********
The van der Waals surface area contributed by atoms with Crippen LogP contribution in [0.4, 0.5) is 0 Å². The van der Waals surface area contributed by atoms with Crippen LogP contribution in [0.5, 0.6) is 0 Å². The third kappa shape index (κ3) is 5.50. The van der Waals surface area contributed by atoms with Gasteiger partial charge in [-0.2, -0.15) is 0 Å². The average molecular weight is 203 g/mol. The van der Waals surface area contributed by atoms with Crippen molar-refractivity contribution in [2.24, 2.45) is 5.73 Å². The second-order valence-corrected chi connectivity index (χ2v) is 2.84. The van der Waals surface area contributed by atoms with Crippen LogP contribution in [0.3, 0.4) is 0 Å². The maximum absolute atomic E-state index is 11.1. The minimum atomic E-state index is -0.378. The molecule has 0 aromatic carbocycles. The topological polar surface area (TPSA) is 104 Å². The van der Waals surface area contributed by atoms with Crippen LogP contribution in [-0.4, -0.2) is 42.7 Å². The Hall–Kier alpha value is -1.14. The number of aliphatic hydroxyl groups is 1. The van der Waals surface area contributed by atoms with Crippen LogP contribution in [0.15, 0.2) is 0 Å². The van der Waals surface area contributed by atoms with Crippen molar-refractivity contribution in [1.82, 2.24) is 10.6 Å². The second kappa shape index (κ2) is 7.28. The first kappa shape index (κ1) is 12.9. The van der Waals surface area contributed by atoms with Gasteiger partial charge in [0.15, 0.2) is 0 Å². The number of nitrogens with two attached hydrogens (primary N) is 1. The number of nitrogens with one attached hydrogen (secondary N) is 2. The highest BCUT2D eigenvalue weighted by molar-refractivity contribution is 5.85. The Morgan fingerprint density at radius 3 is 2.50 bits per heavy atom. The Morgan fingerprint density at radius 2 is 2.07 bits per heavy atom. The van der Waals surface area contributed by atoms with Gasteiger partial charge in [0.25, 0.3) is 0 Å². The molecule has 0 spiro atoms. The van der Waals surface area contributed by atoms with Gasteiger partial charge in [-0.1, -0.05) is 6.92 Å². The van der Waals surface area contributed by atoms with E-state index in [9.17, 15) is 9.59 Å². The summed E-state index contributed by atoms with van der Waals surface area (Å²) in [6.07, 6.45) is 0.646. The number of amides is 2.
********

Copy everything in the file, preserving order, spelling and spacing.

The van der Waals surface area contributed by atoms with Crippen LogP contribution in [0.4, 0.5) is 0 Å². The van der Waals surface area contributed by atoms with Crippen LogP contribution in [0.5, 0.6) is 0 Å². The third kappa shape index (κ3) is 5.50. The van der Waals surface area contributed by atoms with Gasteiger partial charge in [-0.2, -0.15) is 0 Å². The average molecular weight is 203 g/mol. The van der Waals surface area contributed by atoms with Crippen molar-refractivity contribution in [2.24, 2.45) is 5.73 Å². The second-order valence-corrected chi connectivity index (χ2v) is 2.84. The van der Waals surface area contributed by atoms with Crippen LogP contribution in [0.3, 0.4) is 0 Å². The maximum absolute atomic E-state index is 11.1. The minimum atomic E-state index is -0.378. The molecule has 0 aromatic carbocycles. The topological polar surface area (TPSA) is 104 Å². The van der Waals surface area contributed by atoms with Crippen LogP contribution in [-0.4, -0.2) is 42.7 Å². The Hall–Kier alpha value is -1.14. The number of aliphatic hydroxyl groups is 1. The van der Waals surface area contributed by atoms with Crippen LogP contribution in [0.15, 0.2) is 0 Å². The van der Waals surface area contributed by atoms with Crippen molar-refractivity contribution in [1.82, 2.24) is 10.6 Å². The second kappa shape index (κ2) is 7.28. The first kappa shape index (κ1) is 12.9. The van der Waals surface area contributed by atoms with Gasteiger partial charge in [0.15, 0.2) is 0 Å². The number of nitrogens with two attached hydrogens (primary N) is 1. The number of nitrogens with one attached hydrogen (secondary N) is 2. The highest BCUT2D eigenvalue weighted by molar-refractivity contribution is 5.85. The Morgan fingerprint density at radius 3 is 2.50 bits per heavy atom. The Morgan fingerprint density at radius 2 is 2.07 bits per heavy atom. The van der Waals surface area contributed by atoms with Gasteiger partial charge in [0.25, 0.3) is 0 Å². The molecule has 0 spiro atoms. The van der Waals surface area contributed by atoms with Gasteiger partial charge in [-0.1, -0.05) is 6.92 Å². The van der Waals surface area contributed by atoms with E-state index in [9.17, 15) is 9.59 Å². The summed E-state index contributed by atoms with van der Waals surface area (Å²) in [6.07, 6.45) is 0.646. The number of amides is 2.